The Covid-19 pandemic has impacted society as a whole, reducing human contact to an unprecedented minimum to restrict the spread of a highly contagious virus.
Mostly requiring face-to-face engagement to assess injuries and provide support, the wider healthcare community has, as a result, been driven to a remote, virtual approach.
This was the case with the physiotherapy team at On Medical 24/7, who continue to deliver an outstanding service to clients in their time of need.
But how does this current normal fit in with the future? How difficult has the road been to achieve this virtual service offering? How have problems been overcome?
We discussed these issues with On Medical 24/7 Senior Physiotherapist Michael Armstrong:
How big an upheaval was it moving a primarily face-to-face operation to online?
It was a massive change. Everything about the job of a physiotherapist is associated with face-to-face interaction, whether teaching a patient new ways of moving, building a rapport or performing hands-on manual therapy. So, to change a whole vocation in a week was a huge challenge at the start of the pandemic in March 2020!
What have been the difficulties associated with this transition?
Mainly technological rather than physiological in my experience; physio’s have rapidly had to adapt to becoming IT support as well as improving injuries! Many patients aren’t just attending a virtual appointment for the first time; they’re also using video conferencing software for the first time too.
As physiotherapists have become more used to using the software, we have been able to guess at the most common IT issues encountered and have been able to suggest ways of addressing common problems in our role as virtual physio.
How can you provide the same outstanding service as a virtual physio?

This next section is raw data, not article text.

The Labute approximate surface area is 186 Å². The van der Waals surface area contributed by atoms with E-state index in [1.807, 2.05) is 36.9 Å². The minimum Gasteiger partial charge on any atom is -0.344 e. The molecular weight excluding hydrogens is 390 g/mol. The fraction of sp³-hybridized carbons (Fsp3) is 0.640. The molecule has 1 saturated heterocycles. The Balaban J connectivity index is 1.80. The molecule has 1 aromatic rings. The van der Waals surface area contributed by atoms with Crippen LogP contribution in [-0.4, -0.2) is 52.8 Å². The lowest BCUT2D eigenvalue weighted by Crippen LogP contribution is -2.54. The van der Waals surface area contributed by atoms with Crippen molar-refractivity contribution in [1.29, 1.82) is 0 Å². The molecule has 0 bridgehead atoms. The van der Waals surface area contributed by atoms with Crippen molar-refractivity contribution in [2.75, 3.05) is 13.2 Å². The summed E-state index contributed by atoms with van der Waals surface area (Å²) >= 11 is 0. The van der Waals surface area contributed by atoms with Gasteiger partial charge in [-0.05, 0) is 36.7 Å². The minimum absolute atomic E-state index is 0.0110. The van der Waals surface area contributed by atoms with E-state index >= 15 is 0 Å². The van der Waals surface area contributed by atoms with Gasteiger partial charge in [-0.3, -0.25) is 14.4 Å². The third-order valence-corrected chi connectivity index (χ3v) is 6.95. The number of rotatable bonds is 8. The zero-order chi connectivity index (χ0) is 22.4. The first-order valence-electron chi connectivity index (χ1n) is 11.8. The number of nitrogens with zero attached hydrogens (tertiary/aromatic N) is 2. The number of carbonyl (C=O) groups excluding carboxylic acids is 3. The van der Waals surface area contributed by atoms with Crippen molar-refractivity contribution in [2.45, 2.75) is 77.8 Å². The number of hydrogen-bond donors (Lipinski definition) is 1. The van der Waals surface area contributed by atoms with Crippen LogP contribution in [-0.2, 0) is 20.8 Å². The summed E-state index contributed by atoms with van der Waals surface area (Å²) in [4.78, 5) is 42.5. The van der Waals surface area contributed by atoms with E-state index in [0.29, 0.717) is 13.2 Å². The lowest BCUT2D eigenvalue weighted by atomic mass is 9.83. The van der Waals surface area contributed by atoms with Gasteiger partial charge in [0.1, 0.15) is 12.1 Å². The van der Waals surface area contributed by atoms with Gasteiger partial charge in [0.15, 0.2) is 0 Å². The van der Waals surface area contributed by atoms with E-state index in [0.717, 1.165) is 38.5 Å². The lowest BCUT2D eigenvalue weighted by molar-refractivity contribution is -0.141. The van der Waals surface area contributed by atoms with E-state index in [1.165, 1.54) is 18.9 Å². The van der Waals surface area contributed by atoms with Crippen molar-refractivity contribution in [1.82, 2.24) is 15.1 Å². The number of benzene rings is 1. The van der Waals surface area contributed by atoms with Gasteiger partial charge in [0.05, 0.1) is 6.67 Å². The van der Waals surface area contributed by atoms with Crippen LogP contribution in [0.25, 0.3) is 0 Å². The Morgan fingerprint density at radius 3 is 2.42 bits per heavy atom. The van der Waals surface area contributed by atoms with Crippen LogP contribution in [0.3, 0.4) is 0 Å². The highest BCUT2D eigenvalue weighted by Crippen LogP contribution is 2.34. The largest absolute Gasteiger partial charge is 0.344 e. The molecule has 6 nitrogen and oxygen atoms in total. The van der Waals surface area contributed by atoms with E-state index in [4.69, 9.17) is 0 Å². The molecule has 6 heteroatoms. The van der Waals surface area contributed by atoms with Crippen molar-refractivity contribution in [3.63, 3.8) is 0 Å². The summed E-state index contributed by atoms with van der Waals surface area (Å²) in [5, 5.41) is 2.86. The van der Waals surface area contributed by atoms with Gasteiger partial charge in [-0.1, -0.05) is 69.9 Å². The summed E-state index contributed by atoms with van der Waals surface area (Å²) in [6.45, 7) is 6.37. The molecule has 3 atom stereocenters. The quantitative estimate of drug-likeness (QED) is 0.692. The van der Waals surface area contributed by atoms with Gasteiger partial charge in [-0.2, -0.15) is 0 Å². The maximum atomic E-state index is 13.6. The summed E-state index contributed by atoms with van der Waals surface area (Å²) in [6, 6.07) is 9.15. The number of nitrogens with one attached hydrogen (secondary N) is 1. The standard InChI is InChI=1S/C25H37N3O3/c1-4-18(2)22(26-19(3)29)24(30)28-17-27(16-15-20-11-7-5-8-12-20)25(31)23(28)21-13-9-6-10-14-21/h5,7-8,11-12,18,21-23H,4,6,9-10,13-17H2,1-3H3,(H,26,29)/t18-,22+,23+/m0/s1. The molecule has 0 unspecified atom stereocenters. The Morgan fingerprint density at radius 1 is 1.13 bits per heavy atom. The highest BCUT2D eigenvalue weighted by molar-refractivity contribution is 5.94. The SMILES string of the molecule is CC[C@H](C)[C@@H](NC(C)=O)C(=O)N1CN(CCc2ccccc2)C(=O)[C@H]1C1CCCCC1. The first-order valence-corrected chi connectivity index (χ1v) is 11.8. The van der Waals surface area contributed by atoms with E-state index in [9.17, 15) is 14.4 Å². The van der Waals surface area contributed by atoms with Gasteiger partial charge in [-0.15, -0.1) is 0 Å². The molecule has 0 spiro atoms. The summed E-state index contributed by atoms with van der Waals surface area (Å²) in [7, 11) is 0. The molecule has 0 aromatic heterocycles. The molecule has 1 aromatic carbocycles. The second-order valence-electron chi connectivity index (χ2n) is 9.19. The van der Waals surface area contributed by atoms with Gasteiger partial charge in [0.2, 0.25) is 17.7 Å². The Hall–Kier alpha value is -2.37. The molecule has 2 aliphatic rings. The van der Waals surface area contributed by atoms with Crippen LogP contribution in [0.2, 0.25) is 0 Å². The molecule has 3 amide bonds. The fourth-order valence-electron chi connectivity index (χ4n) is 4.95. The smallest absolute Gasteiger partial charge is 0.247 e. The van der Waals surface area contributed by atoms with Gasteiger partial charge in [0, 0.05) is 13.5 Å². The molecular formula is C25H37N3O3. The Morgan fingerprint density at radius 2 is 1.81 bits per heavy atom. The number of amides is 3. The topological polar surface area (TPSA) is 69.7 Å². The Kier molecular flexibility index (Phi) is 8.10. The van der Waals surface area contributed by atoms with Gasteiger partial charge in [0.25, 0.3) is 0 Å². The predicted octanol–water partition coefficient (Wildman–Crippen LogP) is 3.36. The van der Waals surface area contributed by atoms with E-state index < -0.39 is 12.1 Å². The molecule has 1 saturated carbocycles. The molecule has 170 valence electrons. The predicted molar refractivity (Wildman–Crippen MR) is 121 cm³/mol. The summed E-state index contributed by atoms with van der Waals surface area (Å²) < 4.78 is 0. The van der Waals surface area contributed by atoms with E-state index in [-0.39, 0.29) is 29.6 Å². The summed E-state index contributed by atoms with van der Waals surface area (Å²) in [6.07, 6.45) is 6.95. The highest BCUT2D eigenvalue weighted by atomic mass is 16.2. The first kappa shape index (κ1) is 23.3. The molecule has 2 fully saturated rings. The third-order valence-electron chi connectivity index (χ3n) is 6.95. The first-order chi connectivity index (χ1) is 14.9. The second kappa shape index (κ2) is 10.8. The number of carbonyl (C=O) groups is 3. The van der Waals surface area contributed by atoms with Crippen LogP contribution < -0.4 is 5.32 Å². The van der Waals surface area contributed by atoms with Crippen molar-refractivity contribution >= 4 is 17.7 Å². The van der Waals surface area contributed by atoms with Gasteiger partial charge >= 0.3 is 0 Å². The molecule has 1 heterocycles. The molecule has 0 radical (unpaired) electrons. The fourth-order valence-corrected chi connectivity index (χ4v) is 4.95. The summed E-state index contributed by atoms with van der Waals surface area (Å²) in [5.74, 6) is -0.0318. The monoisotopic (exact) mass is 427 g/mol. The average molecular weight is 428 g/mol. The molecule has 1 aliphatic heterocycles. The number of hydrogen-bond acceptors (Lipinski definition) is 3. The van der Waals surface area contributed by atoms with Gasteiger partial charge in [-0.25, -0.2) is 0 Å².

Even before the lockdown, more and more scientific studies and research papers are showing that the interventions that have the biggest effect tend to be those that we teach patients to do themselves, rather than interventions that we can do to them. Identifying muscular imbalances, lifestyle changes that can be made, giving dietary and sleep advice and encouraging exercise can all be done quite sufficiently through a computer screen. Whilst it is not ideal, and we are looking forward to welcoming patients back into clinic, it is an excellent substitute.
Are clients appreciative of their online appointments?
They are. Many are surprised at the progress they’re able to make and are proud of learning a new skill in video calling!
Is there a future where virtual and face-to-face appointments can co-exist?
Yes, I think so. Once the coronavirus pandemic subsides, the next issue will be the climate emergency! I think that all businesses and all people have a duty to reduce their carbon footprint and the amount they use non-public transport, so virtual treatment, where appropriate, can play a part in this. Apart from the eco-friendly reasoning, it may also be more convenient for patients as it enables them to attend appointments during lunch breaks or when travelling away from the region etc. As the question mentions though, it’s my belief that it should be a co-existence, rather than virtual replacing face-to-face and only if the virtual option is desired by the patient.
How long do you see this continuing?
I don’t think I’m quite qualified to answer that, as the course of the pandemic has surprised politicians and scientists alike! But, from following news coverage, it looks like June 21st is the date in everyone’s diary! With regards to virtual vs face-to-face treatment, we’re led by the CSP (Chartered Society of Physiotherapy) who regularly update their guidance for clinicians depending upon the prevalence of the virus. We have fluctuated over the last year between only offering virtual treatment from our homes, offering virtual treatment from the North East Clinic, offering virtual treatment to most, but face-to-face treatment to those who are unable to access video calling and in late summer/early autumn when cases were at their lowest, we left it up to patient preference as to whether they attended virtually or in person. Since the most recent lockdown was announced, we’ve reverted to only offering virtual treatment, but we can accommodate face-to-face patients if they do not have access to a computer or smartphone, for example. I’d anticipate the CSP relaxing their guidelines alongside the government’s roadmap, as long as vaccines continue to work against new variants, staff and patients adhere to the COVID guidelines and numbers continue to fall.
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